8. Healthline. (2017). How magnesium can help you sleep. Available from: https://www.healthline.com/nutrition/magnesium-and-sleep#section3
  9. Peuhkuri, K., Sihvola, N., & Korpela, R. (2012). Dietary factors and fluctuating levels of melatonin. Food & nutrition research, 56, 10.3402/fnr.v56i0.17252. doi:10.3402/fnr.v56i0.17252
  10. Losso, J. N., Finley, J. W., Karki, N., Liu, A. G., Prudente, A., Tipton, R., … & Greenway, F. L. (2018). Pilot Study of the Tart Cherry Juice for the treatment of insomnia and investigation of mechanisms. American journal of therapeutics, 25(2), e194-e201.
  11. Friedman M. (2018). Analysis, nutrition, and health benefits of tryptophan. International journal of tryptophan research : IJTR, 11, 1178646918802282. doi:10.1177/1178646918802282
  12. Fukuwatari, T., & Shibata, K. (2013). Nutritional aspect of tryptophan metabolism. International journal of tryptophan research : IJTR, 6(Suppl 1), 3–8. doi:10.4137/IJTR.S11588
  13. Young S. N. (2007). How to increase serotonin in the human brain without drugs. Journal of psychiatry & neuroscience : JPN, 32(6), 394–399.
  14. Grandou, C., Wallace, L., Fullagar, H. H., Duffield, R., & Burley, S. (2019). The effects of sleep loss on military physical performance. Sports Medicine, 1-14.
  15. Williams, S. G., Collen, J., Wickwire, E., Lettieri, C. J., & Mysliwiec, V. (2014). The impact of sleep on soldier performance. Current psychiatry reports, 16(8), 459.
  16. Noorwali, E. A., Cade, J. E., Burley, V. J., & Hardie, L. J. (2018). The relationship between sleep duration and fruit/vegetable intakes in UK adults: A cross-sectional study from the National Diet and Nutrition Survey. BMJ open, 8(4), e020810.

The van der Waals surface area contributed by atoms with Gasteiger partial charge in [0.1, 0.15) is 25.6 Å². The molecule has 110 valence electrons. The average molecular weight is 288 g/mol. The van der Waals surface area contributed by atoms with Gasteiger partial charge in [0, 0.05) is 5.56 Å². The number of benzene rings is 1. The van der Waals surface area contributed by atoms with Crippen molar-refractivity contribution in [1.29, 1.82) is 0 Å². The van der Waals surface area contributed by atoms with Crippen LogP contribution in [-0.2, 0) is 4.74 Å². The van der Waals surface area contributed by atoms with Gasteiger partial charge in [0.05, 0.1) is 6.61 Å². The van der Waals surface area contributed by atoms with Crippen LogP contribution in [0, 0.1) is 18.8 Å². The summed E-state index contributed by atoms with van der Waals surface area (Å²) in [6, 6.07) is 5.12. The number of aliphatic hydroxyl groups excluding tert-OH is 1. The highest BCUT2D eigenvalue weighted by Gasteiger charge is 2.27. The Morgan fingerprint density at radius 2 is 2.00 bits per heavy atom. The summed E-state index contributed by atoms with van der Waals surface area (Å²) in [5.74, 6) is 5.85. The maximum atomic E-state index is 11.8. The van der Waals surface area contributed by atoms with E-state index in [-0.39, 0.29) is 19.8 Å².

17. PHE. (2019). National Diet and Nutrition Survey. Available from: https://assets.publishing.service.gov.uk/government/uploads/system/uploads/attachment_data/file/772434/NDNS_UK_Y1-9_report.pdf
  18. BDA. (2017). Fruit and vegetables – how to get five-a-day. Available from: https://www.bda.uk.com/foodfacts/fruit_vegetables__how_get_five-a-day
  19. Pot, G. K. (2018). Sleep and dietary habits in the urban environment: The role of chrono-nutrition. Proceedings of the Nutrition Society, 77(3), 189-198.
  20. Nedelec, M., Aloulou, A., Duforez, F., Meyer, T., & Dupont, G. (2018). The variability of sleep among elite athletes. Sports medicine-open, 4(1), 34.
  21. Sleep Council. (2018). How much sleep do we need? Available from: https://sleepcouncil.org.uk/how-much-sleep-do-we-need/
  22. Sleep Foundation. (2019). What causes insomnia? Available from: https://www.sleepfoundation.org/insomnia/what-causes-insomnia
  23. St-Onge, M. P., Mikic, A., & Pietrolungo, C. E. (2016). Effects of Diet on Sleep Quality. Advances in nutrition (Bethesda, Md.), 7(5), 938–949. doi:10.3945/an.116.012336